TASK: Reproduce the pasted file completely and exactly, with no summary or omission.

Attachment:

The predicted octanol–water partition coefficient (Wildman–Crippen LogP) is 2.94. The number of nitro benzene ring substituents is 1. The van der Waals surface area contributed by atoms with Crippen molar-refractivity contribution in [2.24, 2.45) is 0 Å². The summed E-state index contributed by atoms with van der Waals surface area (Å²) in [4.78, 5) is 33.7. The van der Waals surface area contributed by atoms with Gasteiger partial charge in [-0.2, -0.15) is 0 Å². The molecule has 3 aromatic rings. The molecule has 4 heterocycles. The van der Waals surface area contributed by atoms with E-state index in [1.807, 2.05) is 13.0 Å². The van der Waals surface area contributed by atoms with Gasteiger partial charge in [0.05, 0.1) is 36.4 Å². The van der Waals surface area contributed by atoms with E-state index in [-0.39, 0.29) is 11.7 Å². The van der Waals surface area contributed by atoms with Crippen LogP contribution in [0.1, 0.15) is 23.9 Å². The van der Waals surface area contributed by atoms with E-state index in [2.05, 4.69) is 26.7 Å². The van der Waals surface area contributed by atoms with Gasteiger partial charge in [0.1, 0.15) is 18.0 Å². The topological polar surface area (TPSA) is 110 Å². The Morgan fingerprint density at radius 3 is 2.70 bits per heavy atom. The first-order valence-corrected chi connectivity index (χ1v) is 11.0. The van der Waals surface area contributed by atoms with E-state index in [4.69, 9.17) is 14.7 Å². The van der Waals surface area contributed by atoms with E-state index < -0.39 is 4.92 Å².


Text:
The predicted octanol–water partition coefficient (Wildman–Crippen LogP) is 2.94. The number of nitro benzene ring substituents is 1. The van der Waals surface area contributed by atoms with Crippen molar-refractivity contribution in [2.24, 2.45) is 0 Å². The summed E-state index contributed by atoms with van der Waals surface area (Å²) in [4.78, 5) is 33.7. The van der Waals surface area contributed by atoms with Gasteiger partial charge in [-0.2, -0.15) is 0 Å². The molecule has 3 aromatic rings. The molecule has 4 heterocycles. The van der Waals surface area contributed by atoms with E-state index in [1.807, 2.05) is 13.0 Å². The van der Waals surface area contributed by atoms with Gasteiger partial charge in [0.05, 0.1) is 36.4 Å². The van der Waals surface area contributed by atoms with E-state index in [-0.39, 0.29) is 11.7 Å². The van der Waals surface area contributed by atoms with Crippen LogP contribution in [0.1, 0.15) is 23.9 Å². The van der Waals surface area contributed by atoms with E-state index in [2.05, 4.69) is 26.7 Å². The van der Waals surface area contributed by atoms with Gasteiger partial charge in [0.1, 0.15) is 18.0 Å². The topological polar surface area (TPSA) is 110 Å². The Morgan fingerprint density at radius 3 is 2.70 bits per heavy atom. The first-order valence-corrected chi connectivity index (χ1v) is 11.0. The van der Waals surface area contributed by atoms with E-state index in [4.69, 9.17) is 14.7 Å². The van der Waals surface area contributed by atoms with E-state index < -0.39 is 4.92 Å².